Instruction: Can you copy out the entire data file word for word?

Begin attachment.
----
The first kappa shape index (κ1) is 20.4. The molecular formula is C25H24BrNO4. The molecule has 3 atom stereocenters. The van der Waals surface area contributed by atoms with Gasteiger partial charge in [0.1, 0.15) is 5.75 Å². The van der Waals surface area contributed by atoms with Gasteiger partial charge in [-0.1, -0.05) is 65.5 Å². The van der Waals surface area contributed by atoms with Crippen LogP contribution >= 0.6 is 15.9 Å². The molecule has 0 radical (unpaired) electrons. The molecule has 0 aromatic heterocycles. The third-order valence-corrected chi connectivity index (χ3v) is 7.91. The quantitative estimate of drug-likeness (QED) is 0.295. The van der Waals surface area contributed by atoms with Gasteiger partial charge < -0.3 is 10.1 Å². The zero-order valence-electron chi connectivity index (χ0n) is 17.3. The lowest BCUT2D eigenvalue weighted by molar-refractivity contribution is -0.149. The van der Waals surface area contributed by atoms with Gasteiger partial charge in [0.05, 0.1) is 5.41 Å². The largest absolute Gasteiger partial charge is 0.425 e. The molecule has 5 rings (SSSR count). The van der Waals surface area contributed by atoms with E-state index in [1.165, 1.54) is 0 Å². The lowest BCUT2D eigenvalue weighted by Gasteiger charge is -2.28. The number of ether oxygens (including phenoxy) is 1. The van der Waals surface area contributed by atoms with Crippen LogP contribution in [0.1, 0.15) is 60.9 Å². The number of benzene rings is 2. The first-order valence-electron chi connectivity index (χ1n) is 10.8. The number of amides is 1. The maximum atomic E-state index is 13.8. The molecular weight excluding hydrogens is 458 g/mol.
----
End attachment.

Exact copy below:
The first kappa shape index (κ1) is 20.4. The molecular formula is C25H24BrNO4. The molecule has 3 atom stereocenters. The van der Waals surface area contributed by atoms with Gasteiger partial charge in [0.1, 0.15) is 5.75 Å². The van der Waals surface area contributed by atoms with Gasteiger partial charge in [-0.1, -0.05) is 65.5 Å². The van der Waals surface area contributed by atoms with Crippen LogP contribution >= 0.6 is 15.9 Å². The molecule has 0 radical (unpaired) electrons. The molecule has 0 aromatic heterocycles. The third-order valence-corrected chi connectivity index (χ3v) is 7.91. The quantitative estimate of drug-likeness (QED) is 0.295. The van der Waals surface area contributed by atoms with Gasteiger partial charge < -0.3 is 10.1 Å². The zero-order valence-electron chi connectivity index (χ0n) is 17.3. The lowest BCUT2D eigenvalue weighted by molar-refractivity contribution is -0.149. The van der Waals surface area contributed by atoms with Gasteiger partial charge in [0.05, 0.1) is 5.41 Å². The largest absolute Gasteiger partial charge is 0.425 e. The molecule has 5 rings (SSSR count). The van der Waals surface area contributed by atoms with E-state index in [1.165, 1.54) is 0 Å². The lowest BCUT2D eigenvalue weighted by Gasteiger charge is -2.28. The number of ether oxygens (including phenoxy) is 1. The van der Waals surface area contributed by atoms with Crippen LogP contribution in [0.1, 0.15) is 60.9 Å². The number of benzene rings is 2. The first-order valence-electron chi connectivity index (χ1n) is 10.8. The number of amides is 1. The maximum atomic E-state index is 13.8. The molecular weight excluding hydrogens is 458 g/mol.